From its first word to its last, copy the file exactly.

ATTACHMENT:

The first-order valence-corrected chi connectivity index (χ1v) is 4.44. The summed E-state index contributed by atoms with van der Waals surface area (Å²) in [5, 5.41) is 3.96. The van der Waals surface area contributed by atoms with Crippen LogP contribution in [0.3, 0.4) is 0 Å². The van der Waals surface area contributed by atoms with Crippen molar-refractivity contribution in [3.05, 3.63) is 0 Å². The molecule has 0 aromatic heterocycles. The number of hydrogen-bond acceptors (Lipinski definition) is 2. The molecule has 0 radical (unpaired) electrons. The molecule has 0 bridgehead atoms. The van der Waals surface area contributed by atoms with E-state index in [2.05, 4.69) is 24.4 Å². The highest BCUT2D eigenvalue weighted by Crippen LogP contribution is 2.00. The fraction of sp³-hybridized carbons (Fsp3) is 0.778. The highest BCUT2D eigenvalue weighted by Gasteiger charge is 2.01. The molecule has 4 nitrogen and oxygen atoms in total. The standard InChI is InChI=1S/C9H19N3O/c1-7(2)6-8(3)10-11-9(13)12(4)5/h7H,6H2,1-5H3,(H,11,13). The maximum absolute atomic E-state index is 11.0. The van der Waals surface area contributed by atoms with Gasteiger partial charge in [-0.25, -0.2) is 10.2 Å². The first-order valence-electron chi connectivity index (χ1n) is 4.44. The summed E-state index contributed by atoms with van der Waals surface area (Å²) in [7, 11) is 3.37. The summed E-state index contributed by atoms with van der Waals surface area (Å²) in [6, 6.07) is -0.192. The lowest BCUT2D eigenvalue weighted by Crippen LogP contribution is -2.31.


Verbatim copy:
The first-order valence-corrected chi connectivity index (χ1v) is 4.44. The summed E-state index contributed by atoms with van der Waals surface area (Å²) in [5, 5.41) is 3.96. The van der Waals surface area contributed by atoms with Crippen LogP contribution in [0.3, 0.4) is 0 Å². The van der Waals surface area contributed by atoms with Crippen molar-refractivity contribution in [3.05, 3.63) is 0 Å². The molecule has 0 aromatic heterocycles. The number of hydrogen-bond acceptors (Lipinski definition) is 2. The molecule has 0 radical (unpaired) electrons. The molecule has 0 bridgehead atoms. The van der Waals surface area contributed by atoms with E-state index in [2.05, 4.69) is 24.4 Å². The highest BCUT2D eigenvalue weighted by Crippen LogP contribution is 2.00. The fraction of sp³-hybridized carbons (Fsp3) is 0.778. The highest BCUT2D eigenvalue weighted by Gasteiger charge is 2.01. The molecule has 4 nitrogen and oxygen atoms in total. The standard InChI is InChI=1S/C9H19N3O/c1-7(2)6-8(3)10-11-9(13)12(4)5/h7H,6H2,1-5H3,(H,11,13). The maximum absolute atomic E-state index is 11.0. The van der Waals surface area contributed by atoms with Gasteiger partial charge in [-0.25, -0.2) is 10.2 Å². The first-order valence-electron chi connectivity index (χ1n) is 4.44. The summed E-state index contributed by atoms with van der Waals surface area (Å²) in [7, 11) is 3.37. The summed E-state index contributed by atoms with van der Waals surface area (Å²) in [6, 6.07) is -0.192. The lowest BCUT2D eigenvalue weighted by Crippen LogP contribution is -2.31.